Yet another road walk took me uphill slightly towards the A5151 road, and after carefully crossing this more footpaths took me onwards to another road before climbing up a slight hill across fields. Here I came across what was by far the worst stile of the trip, consisting simply of two wooden uprights with three metal rungs between them, the bottommost of them being a fair height up. This resembled a wide, truncated ladder, and with an overgrown hedge to the right it proved quite strenuous to get over with my heavy pack on.
Another climb took me past another road and onto the southern end of the sharp ridge called Prestatyn Cliffs. The views from here were very good, and I could even see the waves breaking against the beach in the distance ahead. This last day of the trail is rightly regarded as being far from the best, but there were some highlights, and the cliffs were definitely one of them. I enjoyed the walk along them, and had a quick rest at an old, ruined cottage that was nestled into the hillside. There was an information board in this, and I took my boots off and massaged my heels before going over to have a look at it. The sun was shining and I was feeling quite warm and euphoric at the end of the walk being so near.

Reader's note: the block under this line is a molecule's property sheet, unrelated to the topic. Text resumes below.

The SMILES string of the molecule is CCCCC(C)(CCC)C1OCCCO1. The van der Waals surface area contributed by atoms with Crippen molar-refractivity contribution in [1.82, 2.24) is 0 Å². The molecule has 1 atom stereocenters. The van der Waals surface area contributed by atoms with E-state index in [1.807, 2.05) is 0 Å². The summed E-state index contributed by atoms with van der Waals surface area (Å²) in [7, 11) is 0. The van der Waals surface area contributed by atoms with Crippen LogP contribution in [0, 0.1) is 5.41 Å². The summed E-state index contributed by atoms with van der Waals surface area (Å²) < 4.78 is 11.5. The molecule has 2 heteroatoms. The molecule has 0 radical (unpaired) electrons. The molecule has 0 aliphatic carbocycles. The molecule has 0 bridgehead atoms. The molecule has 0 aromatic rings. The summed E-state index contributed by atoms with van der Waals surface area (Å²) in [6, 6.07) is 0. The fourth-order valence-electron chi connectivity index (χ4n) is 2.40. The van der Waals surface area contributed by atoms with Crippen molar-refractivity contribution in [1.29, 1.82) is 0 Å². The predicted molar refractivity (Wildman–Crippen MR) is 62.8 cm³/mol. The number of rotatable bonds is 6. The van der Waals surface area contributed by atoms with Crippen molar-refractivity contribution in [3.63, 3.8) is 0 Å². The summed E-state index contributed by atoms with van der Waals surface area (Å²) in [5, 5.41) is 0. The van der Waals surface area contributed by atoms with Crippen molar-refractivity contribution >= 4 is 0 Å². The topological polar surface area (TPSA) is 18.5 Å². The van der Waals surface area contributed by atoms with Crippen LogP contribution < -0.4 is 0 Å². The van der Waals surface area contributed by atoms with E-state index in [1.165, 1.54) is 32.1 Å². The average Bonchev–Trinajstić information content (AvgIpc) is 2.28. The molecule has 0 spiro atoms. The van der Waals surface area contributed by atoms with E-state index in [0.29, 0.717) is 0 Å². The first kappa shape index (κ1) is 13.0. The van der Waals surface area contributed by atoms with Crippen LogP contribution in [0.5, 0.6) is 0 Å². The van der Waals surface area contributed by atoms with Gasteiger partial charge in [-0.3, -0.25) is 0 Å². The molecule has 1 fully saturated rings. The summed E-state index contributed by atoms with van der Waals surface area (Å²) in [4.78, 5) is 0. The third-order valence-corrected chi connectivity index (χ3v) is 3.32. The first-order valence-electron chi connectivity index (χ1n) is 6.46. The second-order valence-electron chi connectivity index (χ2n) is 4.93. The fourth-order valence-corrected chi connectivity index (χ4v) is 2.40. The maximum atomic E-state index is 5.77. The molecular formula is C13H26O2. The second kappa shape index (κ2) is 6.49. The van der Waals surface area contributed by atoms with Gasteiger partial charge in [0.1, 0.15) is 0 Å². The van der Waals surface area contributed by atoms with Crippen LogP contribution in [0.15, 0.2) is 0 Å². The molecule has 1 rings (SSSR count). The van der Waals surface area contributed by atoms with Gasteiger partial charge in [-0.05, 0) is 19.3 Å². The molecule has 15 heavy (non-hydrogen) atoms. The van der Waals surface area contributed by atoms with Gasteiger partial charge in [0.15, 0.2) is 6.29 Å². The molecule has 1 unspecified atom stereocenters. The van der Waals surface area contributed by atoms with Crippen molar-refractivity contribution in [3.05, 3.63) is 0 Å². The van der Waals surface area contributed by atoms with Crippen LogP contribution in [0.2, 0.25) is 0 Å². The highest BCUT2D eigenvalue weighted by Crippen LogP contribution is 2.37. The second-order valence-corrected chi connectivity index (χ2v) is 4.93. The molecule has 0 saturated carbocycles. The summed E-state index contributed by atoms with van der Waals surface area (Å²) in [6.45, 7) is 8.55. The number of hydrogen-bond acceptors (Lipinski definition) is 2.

From the ruins a short but stiff climb took me to the top of the cliffs where I studied the views once again, and then the trail dropped along a footpath, a firm fence on the left guarding the path from the sheer drop into an old quarry below. On the descent I met a couple walking up, and we ended up chatting for five minutes before I continued on downwards. The nearness of the end of the walk made me feel really happy, and I passed a sign stating the distance back to the start of the walk near Chepstow.